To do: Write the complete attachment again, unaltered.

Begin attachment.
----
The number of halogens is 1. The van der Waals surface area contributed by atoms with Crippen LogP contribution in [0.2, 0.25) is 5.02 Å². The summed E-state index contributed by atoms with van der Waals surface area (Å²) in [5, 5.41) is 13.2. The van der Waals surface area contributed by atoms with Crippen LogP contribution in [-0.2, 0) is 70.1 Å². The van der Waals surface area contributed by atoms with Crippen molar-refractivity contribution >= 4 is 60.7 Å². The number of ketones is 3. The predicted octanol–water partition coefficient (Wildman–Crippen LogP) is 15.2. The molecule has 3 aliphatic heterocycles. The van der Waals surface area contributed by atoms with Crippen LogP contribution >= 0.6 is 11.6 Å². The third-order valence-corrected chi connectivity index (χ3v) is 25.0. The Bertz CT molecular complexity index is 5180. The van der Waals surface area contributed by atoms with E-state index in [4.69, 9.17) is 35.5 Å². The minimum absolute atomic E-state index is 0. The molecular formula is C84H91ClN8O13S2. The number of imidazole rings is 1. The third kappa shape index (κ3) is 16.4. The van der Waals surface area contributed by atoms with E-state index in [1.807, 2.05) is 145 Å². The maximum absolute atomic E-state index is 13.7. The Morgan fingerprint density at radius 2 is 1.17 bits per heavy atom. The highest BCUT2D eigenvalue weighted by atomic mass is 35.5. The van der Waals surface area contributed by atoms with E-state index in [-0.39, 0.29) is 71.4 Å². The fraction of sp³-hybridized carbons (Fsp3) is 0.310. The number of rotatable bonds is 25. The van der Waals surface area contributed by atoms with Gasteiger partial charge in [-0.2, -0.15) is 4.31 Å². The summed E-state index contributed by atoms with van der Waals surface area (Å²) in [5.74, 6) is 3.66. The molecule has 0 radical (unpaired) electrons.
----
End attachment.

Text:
The number of halogens is 1. The van der Waals surface area contributed by atoms with Crippen LogP contribution in [0.2, 0.25) is 5.02 Å². The summed E-state index contributed by atoms with van der Waals surface area (Å²) in [5, 5.41) is 13.2. The van der Waals surface area contributed by atoms with Crippen LogP contribution in [-0.2, 0) is 70.1 Å². The van der Waals surface area contributed by atoms with Crippen molar-refractivity contribution >= 4 is 60.7 Å². The number of ketones is 3. The predicted octanol–water partition coefficient (Wildman–Crippen LogP) is 15.2. The molecule has 3 aliphatic heterocycles. The van der Waals surface area contributed by atoms with Crippen LogP contribution >= 0.6 is 11.6 Å². The third-order valence-corrected chi connectivity index (χ3v) is 25.0. The Bertz CT molecular complexity index is 5180. The van der Waals surface area contributed by atoms with E-state index in [4.69, 9.17) is 35.5 Å². The minimum absolute atomic E-state index is 0. The molecular formula is C84H91ClN8O13S2. The number of imidazole rings is 1. The third kappa shape index (κ3) is 16.4. The van der Waals surface area contributed by atoms with E-state index in [1.807, 2.05) is 145 Å². The maximum absolute atomic E-state index is 13.7. The Morgan fingerprint density at radius 2 is 1.17 bits per heavy atom. The highest BCUT2D eigenvalue weighted by atomic mass is 35.5. The van der Waals surface area contributed by atoms with E-state index in [-0.39, 0.29) is 71.4 Å². The fraction of sp³-hybridized carbons (Fsp3) is 0.310. The number of rotatable bonds is 25. The van der Waals surface area contributed by atoms with Gasteiger partial charge in [-0.2, -0.15) is 4.31 Å². The summed E-state index contributed by atoms with van der Waals surface area (Å²) in [5.74, 6) is 3.66. The molecule has 0 radical (unpaired) electrons.